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Of ike .most remarkable elevations measured in the inferior of New Spaix.

The work published with the title of10Nivellement barometriquejait dans.les Regions Equinoxiales duNouveau
Continent, in 10799—1003, contains more than two hundred points in the interior of New Spain, of which I
determined the elevation above the level of the sea, either by the barometer, or by trigonometrical methods.
We have merely inserted in the.following table the absolute heights of the most remarkable mountains and
cities. The points marked with an asterisk are doubtful. My Recueil d'observations astronomiques et de me-
sures barometriques, edited by M. Oltmanns, may also be consulted, (vol. I. pages 118 to 110.)

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Names of places of observation.

Pazcuaro, city . . .

Charo, city • »•.,3

Villa de Islahuaca, in the intendancy of Valladolid

San Juan del Rio, town

Queretaro, city \

Celaya, city • • . . .

Salamanca, city .

Guanaxuato, city ....

Mine de la Valenciana

Durango, city . . .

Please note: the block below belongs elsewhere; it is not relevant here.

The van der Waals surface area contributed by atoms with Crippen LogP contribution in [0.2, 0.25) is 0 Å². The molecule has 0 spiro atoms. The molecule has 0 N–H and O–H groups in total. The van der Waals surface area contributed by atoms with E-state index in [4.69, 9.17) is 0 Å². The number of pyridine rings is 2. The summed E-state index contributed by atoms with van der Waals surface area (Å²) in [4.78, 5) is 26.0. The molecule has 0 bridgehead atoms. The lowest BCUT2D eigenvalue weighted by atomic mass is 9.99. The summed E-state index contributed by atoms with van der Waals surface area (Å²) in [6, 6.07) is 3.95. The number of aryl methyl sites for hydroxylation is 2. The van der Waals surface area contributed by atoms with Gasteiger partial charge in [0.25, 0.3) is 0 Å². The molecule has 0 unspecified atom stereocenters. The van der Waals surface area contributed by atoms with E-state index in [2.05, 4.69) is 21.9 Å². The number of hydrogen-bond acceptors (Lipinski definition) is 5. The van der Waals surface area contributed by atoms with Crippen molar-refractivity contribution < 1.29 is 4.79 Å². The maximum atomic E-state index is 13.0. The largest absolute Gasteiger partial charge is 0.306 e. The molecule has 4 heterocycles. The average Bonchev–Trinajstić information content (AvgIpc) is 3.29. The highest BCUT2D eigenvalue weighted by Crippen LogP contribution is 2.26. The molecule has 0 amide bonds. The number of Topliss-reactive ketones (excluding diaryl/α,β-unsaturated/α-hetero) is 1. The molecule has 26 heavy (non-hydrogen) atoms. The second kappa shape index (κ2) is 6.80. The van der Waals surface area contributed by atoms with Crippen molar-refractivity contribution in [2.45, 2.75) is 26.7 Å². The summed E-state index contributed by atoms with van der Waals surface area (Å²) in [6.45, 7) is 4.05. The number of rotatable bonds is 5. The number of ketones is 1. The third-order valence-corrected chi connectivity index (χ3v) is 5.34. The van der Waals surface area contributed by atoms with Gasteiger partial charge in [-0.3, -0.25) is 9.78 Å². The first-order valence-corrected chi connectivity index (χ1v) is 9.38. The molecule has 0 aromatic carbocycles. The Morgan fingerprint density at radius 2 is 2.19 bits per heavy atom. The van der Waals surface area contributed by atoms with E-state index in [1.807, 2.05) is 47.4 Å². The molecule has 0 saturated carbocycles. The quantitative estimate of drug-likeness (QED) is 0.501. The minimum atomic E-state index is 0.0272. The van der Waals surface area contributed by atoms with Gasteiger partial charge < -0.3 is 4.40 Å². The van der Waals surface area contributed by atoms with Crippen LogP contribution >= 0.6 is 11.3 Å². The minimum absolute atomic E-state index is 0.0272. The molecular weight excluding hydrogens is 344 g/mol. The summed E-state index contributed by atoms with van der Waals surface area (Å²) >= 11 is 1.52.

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END OF GEOGRAPHICAL INTRODUCTION,

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POLITICAL ESSAY

ON THE

KINGDOM OF NEW SPAIN,

I Arrived at Mexico by the South Sea in March 1803, and resided a year in that vast kingdom. I had recently visited the province of Caraccas, the banks of the Oronooko, the Rio Negro, New Granada, Quito, and the coast of Peru; and I could not avoid being struck with the contrast between the civilisation of New Spain, and the scanty cultivation of those parts of South America •tvhich had fallen under my notice. This contrast excited me to a particular study of the statisticks of Mexico, and to an investigation of the causes -which have had the greatest influence on the pro• gress of the population and national industry.

My situation offered me every means for attaining this end. No printed work could furnish nfe

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